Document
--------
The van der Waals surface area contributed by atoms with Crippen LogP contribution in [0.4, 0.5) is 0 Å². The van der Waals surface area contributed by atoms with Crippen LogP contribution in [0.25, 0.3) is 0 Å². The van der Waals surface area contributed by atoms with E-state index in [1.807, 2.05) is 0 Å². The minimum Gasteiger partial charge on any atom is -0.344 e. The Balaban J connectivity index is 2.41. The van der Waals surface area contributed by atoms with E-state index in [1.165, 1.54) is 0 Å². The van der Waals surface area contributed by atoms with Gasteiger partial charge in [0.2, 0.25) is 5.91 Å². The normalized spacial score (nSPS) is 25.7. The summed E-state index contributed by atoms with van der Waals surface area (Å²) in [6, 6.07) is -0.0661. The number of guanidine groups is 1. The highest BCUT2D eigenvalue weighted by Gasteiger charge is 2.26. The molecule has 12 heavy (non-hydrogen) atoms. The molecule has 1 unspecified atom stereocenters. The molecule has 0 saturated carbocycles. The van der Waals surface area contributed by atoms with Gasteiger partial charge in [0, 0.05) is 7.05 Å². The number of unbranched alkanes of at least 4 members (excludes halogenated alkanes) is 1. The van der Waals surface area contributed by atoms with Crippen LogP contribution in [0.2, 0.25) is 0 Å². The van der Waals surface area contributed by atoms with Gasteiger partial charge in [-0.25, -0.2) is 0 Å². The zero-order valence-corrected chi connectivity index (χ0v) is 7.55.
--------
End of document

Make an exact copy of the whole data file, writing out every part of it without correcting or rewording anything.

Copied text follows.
The van der Waals surface area contributed by atoms with Crippen LogP contribution in [0.4, 0.5) is 0 Å². The van der Waals surface area contributed by atoms with Crippen LogP contribution in [0.25, 0.3) is 0 Å². The van der Waals surface area contributed by atoms with E-state index in [1.807, 2.05) is 0 Å². The minimum Gasteiger partial charge on any atom is -0.344 e. The Balaban J connectivity index is 2.41. The van der Waals surface area contributed by atoms with E-state index in [1.165, 1.54) is 0 Å². The van der Waals surface area contributed by atoms with Gasteiger partial charge in [0.2, 0.25) is 5.91 Å². The normalized spacial score (nSPS) is 25.7. The summed E-state index contributed by atoms with van der Waals surface area (Å²) in [6, 6.07) is -0.0661. The number of guanidine groups is 1. The highest BCUT2D eigenvalue weighted by Gasteiger charge is 2.26. The molecule has 12 heavy (non-hydrogen) atoms. The molecule has 1 unspecified atom stereocenters. The molecule has 0 saturated carbocycles. The van der Waals surface area contributed by atoms with Gasteiger partial charge in [0, 0.05) is 7.05 Å². The number of unbranched alkanes of at least 4 members (excludes halogenated alkanes) is 1. The van der Waals surface area contributed by atoms with Crippen LogP contribution in [0.2, 0.25) is 0 Å². The van der Waals surface area contributed by atoms with Gasteiger partial charge in [-0.25, -0.2) is 0 Å². The zero-order valence-corrected chi connectivity index (χ0v) is 7.55.